special affinity between law and society in the sense that the categories of society were legal categories and that the categories of law were therefore social categories. There was not for many purposes a distinction between the two, and therefore the kinds of problems of translation between the two which exist today did not exist in their modern form.’ In this sense law was the oldest social science and a rich – though not the only – reservoir for the language of politics. Even the question of form and substance within this traditional scheme is a distinction which appears within law and society simultaneously and in the same shape”.

Conclusions, Insights, Evidence

Starting from insights provided by Friedrich Nietzsche, Niklas Luhmann, Michel Foucault and Pierre Legendre the author holds that law is both epistemically and practically irrelevant to the modern positivities of science and government, and to the techniques of management through which their knowledge are applied. From that derived a general decline of law that has mainly been based on Jewish and Christian foundations and has therefore never been a science, but rather an object of faith with inclinations to ceremony and mystery. More over a shift from adjudication to autopoiesis can be identified. In consequence law escapes the analytical frame of sociology in the tradition of Max Weber. Law is to be located within society and no longer serves as an instrument to shape social structures. The systematic character of legal order – simply taken as the outlook of the scientific character of law – becomes fiction and cannot been held any longer. Salutary correction to the adjunctive model of social governance.

Philosophical Valuation and Jurisprudential Significance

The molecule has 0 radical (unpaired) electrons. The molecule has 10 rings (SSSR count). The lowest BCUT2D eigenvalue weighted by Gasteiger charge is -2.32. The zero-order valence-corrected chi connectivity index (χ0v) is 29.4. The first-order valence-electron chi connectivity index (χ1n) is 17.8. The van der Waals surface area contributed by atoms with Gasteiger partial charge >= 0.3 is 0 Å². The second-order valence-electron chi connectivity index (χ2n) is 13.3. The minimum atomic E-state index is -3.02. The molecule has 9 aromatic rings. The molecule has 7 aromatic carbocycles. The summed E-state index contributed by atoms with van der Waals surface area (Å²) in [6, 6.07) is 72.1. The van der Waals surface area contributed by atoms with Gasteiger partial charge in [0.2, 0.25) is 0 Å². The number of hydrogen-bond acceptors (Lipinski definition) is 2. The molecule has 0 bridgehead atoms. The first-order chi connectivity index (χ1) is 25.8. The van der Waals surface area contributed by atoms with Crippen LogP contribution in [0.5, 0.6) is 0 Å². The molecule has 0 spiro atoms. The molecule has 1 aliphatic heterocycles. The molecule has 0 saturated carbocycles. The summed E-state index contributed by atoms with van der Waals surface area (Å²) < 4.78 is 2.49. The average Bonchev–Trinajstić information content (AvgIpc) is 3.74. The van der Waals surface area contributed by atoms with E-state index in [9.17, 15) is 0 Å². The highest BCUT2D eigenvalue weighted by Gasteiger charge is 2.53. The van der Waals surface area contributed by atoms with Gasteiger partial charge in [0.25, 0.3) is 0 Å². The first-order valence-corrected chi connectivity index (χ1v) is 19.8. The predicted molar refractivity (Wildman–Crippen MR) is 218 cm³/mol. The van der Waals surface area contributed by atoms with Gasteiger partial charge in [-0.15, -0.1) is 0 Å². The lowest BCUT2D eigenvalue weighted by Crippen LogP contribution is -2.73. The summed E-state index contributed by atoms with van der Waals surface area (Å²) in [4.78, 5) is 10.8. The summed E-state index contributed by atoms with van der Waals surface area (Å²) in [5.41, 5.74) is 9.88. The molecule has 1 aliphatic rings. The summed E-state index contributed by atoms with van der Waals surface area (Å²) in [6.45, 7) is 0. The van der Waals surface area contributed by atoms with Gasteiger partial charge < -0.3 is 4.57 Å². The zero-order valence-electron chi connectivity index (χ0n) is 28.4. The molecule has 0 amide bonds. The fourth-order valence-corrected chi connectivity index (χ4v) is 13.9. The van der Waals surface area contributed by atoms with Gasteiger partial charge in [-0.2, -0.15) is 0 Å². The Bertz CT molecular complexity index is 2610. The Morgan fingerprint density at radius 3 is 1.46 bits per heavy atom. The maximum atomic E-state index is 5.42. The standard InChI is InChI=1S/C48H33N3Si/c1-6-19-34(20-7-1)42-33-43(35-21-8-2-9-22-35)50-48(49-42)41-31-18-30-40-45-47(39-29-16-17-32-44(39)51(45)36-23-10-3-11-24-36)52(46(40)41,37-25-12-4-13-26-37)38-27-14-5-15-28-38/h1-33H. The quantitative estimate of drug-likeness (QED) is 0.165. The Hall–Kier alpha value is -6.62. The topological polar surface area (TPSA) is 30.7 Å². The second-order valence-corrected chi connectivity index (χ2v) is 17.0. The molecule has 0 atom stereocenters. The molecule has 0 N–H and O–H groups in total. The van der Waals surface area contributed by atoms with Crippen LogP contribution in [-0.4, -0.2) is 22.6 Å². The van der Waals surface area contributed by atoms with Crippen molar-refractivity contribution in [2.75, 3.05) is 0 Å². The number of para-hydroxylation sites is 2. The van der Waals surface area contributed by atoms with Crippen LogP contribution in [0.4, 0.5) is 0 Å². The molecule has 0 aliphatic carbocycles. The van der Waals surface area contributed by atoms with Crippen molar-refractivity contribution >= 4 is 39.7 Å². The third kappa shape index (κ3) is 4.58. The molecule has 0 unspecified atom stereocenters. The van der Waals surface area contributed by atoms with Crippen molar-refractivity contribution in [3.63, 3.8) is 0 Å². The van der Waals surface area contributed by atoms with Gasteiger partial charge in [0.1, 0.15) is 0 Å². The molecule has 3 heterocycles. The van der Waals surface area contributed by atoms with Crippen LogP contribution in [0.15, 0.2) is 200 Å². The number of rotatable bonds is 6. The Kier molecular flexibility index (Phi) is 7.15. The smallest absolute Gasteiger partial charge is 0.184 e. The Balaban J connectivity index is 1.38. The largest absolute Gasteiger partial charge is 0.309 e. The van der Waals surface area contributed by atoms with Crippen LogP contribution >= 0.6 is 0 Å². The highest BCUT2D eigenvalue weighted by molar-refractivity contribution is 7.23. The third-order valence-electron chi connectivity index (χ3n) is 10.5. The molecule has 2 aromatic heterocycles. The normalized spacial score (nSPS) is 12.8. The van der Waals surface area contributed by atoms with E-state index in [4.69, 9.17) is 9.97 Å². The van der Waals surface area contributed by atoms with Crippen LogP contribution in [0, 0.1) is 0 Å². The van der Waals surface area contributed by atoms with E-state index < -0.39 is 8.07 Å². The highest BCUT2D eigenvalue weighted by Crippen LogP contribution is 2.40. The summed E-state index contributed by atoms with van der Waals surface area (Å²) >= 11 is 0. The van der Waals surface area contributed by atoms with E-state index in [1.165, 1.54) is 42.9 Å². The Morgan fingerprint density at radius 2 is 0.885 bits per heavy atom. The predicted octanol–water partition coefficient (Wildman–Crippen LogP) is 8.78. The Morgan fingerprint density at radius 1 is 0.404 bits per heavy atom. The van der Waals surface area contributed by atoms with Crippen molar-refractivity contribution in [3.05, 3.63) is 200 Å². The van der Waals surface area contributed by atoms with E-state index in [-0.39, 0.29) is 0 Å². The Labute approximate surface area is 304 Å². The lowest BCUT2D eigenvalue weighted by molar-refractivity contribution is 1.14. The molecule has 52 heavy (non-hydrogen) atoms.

In a book review, Peter Goodrich has payed extensive attention to the comprehensive study undertaken by Timothy Murphy. After having addressed the deficiencies of the analytical scheme, the main merits are put forward in a language that is somewhat easier to understand: “At the level of ideology law clings to its antique function of structuring the social order and providing the language within civic and national governance is effected. The dogma of law persists and so too does its social visibility, even though its role in reality is now to follow events rather than to mould them. The paradox of this somberly scientific depiction of the new social order lies in the fast that whatever the actual role of law in the strategies of governance, the legal order persists and indeed gains in cultural importance and status at the same time as its epistemic significance is eclipsed. Law is displaced by a myriad of laws, the legal system by ever expanding normative subsystems. At the same time that the classical model of law disappears, the plurality of laws forces the legal model of governance into the center of the social stage. It is this irony of the autopoietic project that is most interesting and most open to criticism. It suggests a certain ambiguity or uncertainty to the (religious) metaphor of systems. It could also be argued that the concept of law as a system tends to lead the autopoietic theorist back to a somewhat uncritical acceptance of the notion of law as a system – albeit a subsystem amongst others – rather than as a plurality. The tendency to portray the legal system as marginal to the analysis or apprehension of the social could in the end be no more than a reflection of a theory that clings to an antiquated and dogmatic conception of law”.

Further Information About the Author

W. Timothy Murphy is currently a reader in Law at the London School of Economics.

Selected Works of the Same Author

W. Timothy Murphy: Reason and Society – The Science of Society and the Sciences of Man: Durkheim and Weber, in: Reason and History – Or Only a History of Reason? Ed. Philipp Windsor, Leicester: Leicester University Press, 1989, p. 56-88; Idem: Reference Without Reality – A Comment on a Commentary on Codifications of Practice, in: Law and Critique, vol. 1 (1990), p. 61-80; Idem: The Oldest Social Science – The Epistemic Properties of the Common Law Tradition, in: Modern Law Review, vol. 54 (1991), p. 182-215; Idem (together with Simon Roberts): Understanding Property Law, Oxford: Clarendon Press, 2. Ed. 1996.

For Further Reading

Peter Goodrich: Social Science and the Displacement of Law, in: Law & Society Review, vol. 32 (1998), No. 2, pp. 473-492;

Peter Wagner: Book Review of: W. Timothy Murphy, The Oldest Social Science, in: Social and Legal Studies, London: SAGE-Publications, vol. 8 (1999), No. 2, p. 297-299.